- National Treasury remained adamant that new spending, which consists of R36.3bn for the fiscal support package and ~R18bn for the public sector wage bill, need to be catered for in the current fiscal framework.
- The social spending measures are deemed to be temporary and expire at the end of March 2022. The increase in the public sector wage bill consists of a cash bonus that is non-pensionable, intending to contain the base from which the wage bill grows in F22/23 (factoring in a pay progression increase of 1.5%). The implication is that fiscal risks associated with the ability of the government to contain spending have shifted to F22/23.
- The package of support measures amounts to R38.9bn. Of this, R2.7bn consists of the reprioritisation of spending. An expected overrun in revenues receipts will utilised to finance the balance of R36.3bn.
- The Commissioner of SARS confirmed that revenue receipts from corporate taxes would exceed the F21/22 budget target. We estimate excess revenues can reach ~R60bn, predominantly from the mining sector.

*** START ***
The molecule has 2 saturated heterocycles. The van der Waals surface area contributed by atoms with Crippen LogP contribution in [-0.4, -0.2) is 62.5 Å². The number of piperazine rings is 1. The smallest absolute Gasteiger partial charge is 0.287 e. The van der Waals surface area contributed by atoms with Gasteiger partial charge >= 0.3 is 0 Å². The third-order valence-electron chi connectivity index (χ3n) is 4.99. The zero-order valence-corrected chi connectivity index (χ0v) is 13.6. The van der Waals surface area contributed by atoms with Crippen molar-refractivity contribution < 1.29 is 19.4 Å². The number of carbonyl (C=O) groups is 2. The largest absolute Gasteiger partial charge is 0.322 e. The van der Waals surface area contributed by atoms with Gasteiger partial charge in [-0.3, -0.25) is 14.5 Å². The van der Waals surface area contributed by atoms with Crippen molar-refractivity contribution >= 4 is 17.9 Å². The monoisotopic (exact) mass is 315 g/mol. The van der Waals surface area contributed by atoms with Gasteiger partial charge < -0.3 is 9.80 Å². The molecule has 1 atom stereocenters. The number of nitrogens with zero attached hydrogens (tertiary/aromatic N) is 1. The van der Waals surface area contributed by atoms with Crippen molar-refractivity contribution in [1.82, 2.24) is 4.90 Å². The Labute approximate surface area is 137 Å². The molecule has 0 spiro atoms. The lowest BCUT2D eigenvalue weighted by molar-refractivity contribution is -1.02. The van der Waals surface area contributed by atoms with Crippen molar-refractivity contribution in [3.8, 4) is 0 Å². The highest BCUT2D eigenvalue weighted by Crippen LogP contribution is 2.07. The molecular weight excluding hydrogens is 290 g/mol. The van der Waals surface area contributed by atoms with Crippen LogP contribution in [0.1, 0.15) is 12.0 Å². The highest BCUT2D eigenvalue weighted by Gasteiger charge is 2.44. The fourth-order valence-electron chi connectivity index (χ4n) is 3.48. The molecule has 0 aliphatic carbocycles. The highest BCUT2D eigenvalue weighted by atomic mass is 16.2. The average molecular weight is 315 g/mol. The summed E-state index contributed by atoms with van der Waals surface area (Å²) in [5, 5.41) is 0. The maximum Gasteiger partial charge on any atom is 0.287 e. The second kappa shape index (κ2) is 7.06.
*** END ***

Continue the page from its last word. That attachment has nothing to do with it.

- Fiscal support package:
The relevant departments are still discussing the reintroduction of the social distress of relief grant of R350. An amount of R26.7bn has been set aside.
Financial support for uninsured small businesses will be managed by the Department of Small Business Development (through Seifa) and the Department of Trade, Industry and Competition. An amount of R2.3bn has been set aside to cover informal businesses, of which R1.3bn consists of new spending and R2.3bn the reprioritisation of current budgets. The damage assessment has not yet been concluded and the MTBPS will reveal additional requirements. However, the DG of Expenditure is confident that this will suffice. The funding mechanism is under discussion.
The Departments of Policy and Defense will receive additional allocations of R300m and R700m, respectively.
Sasria will be backed up by R3.9bn.
Workers will be allowed to access a certain percentage of retirement funds for a limited period.